Our genes can tell the difference between a purpose-driven life and a life limited solely to the goal of self-indulgence
The researchers determined which of the volunteers were happy as a result of hedonistic or eudaemonic reasons. To their amazement, those whose happiness was primarily based on consuming things and physical gratification “had surprisingly unhealthy profiles, with relatively high levels of biological markers known to promote increased inflammation throughout the body. Such inflammation has been linked to the development of cancer, diabetes and cardiovascular disease. They also had relatively low levels of other markers that increase antibody production, to better fight off infections.”
And those whose happiness stemmed from acts of kindness, communal service, or commitment to a higher cause? They had profiles “that displayed augmented levels of anti-body- producing gene expression and lower levels of the pro-inflammatory expression.”
Stephen W. Cole, a professor of medicine at UCLA and senior author of the study, concluded to his own astonishment that “our genes can tell the difference” between a purpose-driven life and a life limited solely to the goal of self-indulgence, and goes so far as to reward the former and biologically express its disapproval for the latter.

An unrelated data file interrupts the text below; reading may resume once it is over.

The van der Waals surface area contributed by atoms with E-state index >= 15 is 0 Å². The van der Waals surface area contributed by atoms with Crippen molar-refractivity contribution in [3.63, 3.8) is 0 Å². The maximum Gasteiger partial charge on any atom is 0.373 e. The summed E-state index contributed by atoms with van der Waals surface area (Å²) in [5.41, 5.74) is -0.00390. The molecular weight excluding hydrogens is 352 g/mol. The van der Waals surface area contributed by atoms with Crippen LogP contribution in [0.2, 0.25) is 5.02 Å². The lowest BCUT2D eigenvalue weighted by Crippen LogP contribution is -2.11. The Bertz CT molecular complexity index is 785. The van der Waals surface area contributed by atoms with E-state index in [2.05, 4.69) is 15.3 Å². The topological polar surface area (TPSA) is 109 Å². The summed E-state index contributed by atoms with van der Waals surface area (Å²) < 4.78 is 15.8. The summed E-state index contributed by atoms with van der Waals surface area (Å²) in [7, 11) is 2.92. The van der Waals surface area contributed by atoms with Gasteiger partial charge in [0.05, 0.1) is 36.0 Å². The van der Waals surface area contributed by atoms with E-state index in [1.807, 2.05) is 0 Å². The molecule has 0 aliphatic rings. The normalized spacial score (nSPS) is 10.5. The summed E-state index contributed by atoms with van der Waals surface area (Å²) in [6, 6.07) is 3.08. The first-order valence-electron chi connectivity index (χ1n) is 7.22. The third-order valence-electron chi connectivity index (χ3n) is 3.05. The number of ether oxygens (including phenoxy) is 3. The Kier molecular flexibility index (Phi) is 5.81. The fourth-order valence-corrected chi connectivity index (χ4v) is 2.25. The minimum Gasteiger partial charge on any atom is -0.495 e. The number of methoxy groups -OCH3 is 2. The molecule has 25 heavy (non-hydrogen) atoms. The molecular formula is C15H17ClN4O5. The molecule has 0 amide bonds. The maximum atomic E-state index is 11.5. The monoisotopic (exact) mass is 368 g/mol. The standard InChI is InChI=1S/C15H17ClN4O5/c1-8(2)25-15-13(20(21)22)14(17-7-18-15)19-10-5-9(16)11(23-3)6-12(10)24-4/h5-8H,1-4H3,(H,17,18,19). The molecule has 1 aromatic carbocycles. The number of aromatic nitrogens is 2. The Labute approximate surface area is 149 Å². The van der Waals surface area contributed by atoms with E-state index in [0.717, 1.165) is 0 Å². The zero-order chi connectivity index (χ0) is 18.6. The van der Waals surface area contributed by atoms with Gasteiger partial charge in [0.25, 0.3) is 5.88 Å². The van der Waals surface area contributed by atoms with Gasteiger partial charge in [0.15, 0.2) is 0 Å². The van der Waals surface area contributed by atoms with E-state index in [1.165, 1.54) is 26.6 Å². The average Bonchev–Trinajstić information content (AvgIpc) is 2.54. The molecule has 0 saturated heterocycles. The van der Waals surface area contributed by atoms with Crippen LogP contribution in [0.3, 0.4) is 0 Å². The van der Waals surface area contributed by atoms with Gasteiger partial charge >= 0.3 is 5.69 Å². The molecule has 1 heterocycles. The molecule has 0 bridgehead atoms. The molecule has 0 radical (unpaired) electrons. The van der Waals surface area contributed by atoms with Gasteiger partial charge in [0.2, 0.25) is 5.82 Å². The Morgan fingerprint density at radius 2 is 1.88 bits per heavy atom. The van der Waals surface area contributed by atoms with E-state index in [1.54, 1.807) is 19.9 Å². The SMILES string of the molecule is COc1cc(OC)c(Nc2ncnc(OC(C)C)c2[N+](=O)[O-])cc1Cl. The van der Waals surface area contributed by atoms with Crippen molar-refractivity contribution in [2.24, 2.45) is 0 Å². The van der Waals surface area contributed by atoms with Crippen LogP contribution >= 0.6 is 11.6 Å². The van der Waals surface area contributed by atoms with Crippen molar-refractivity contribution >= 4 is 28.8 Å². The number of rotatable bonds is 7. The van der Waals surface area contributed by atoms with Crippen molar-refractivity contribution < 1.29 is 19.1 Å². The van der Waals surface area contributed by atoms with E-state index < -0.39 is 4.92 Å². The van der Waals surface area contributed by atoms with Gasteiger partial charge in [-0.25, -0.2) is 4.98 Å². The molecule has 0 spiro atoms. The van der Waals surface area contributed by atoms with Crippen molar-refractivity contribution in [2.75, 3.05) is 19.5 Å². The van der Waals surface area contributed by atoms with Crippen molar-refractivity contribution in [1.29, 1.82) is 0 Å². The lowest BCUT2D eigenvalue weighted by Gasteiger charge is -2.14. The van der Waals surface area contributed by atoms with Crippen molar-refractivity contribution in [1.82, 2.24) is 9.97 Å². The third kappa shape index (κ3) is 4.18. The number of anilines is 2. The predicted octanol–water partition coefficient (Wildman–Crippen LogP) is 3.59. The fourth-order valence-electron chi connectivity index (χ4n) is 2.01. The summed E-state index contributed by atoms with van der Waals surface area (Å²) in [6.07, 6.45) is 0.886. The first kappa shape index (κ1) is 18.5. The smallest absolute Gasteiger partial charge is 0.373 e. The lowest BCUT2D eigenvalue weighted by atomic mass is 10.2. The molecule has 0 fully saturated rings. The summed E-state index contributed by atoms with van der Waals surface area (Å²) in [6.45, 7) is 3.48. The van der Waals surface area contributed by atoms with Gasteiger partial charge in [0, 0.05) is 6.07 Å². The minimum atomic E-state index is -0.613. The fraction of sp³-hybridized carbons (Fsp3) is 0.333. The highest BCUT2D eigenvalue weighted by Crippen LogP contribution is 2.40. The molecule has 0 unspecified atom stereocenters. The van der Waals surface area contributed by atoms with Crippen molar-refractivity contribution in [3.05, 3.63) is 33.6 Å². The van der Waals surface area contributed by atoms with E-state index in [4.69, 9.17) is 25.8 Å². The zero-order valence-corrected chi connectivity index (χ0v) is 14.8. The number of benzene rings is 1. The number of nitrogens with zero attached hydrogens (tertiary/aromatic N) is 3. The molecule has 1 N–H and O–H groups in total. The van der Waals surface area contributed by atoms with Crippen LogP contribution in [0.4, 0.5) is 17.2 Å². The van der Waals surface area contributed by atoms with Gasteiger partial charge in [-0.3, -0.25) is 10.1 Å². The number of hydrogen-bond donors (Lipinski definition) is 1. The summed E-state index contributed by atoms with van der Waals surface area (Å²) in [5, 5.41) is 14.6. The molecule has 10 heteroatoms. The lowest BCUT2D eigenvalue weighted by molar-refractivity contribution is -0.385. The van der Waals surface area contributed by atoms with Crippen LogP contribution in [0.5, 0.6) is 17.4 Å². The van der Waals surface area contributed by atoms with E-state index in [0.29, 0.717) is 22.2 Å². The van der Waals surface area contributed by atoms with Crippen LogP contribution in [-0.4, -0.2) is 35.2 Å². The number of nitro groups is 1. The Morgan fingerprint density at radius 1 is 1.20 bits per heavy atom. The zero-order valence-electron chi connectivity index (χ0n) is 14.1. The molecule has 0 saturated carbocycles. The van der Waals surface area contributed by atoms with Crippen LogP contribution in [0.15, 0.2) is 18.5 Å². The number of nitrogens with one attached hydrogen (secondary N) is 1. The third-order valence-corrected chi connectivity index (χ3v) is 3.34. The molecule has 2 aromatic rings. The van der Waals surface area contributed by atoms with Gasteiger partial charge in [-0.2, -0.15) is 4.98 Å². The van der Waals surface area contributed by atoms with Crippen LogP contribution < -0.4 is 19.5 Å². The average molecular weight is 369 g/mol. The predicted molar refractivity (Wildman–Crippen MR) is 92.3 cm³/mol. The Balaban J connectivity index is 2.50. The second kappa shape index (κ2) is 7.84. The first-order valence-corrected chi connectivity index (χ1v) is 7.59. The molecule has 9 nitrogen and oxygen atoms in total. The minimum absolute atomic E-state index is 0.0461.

Allow me to put it in more spiritual terms. God created us in his image. God created us for a purpose. We weren’t placed on earth merely to be parasites. We have responsibility to others. We are implanted with an ethical and a moral code. And our genes know whether we are being true to our core identity that is rooted in sanctity.
The word atonement can be divided into two. Yom Kippur is the day of At-Onement – the day in which we become one with God.
But now that we know the remarkable truth that our genes are motivated by a moral imperative we can go a step further. It is the day of At-Onement not only because we become one with God. By heeding the still small voice of the pure soul that God has implanted within us, we achieve the greatest blessing of all-At-Onement with the deepest recesses of ourselves and the spark of Godliness within us.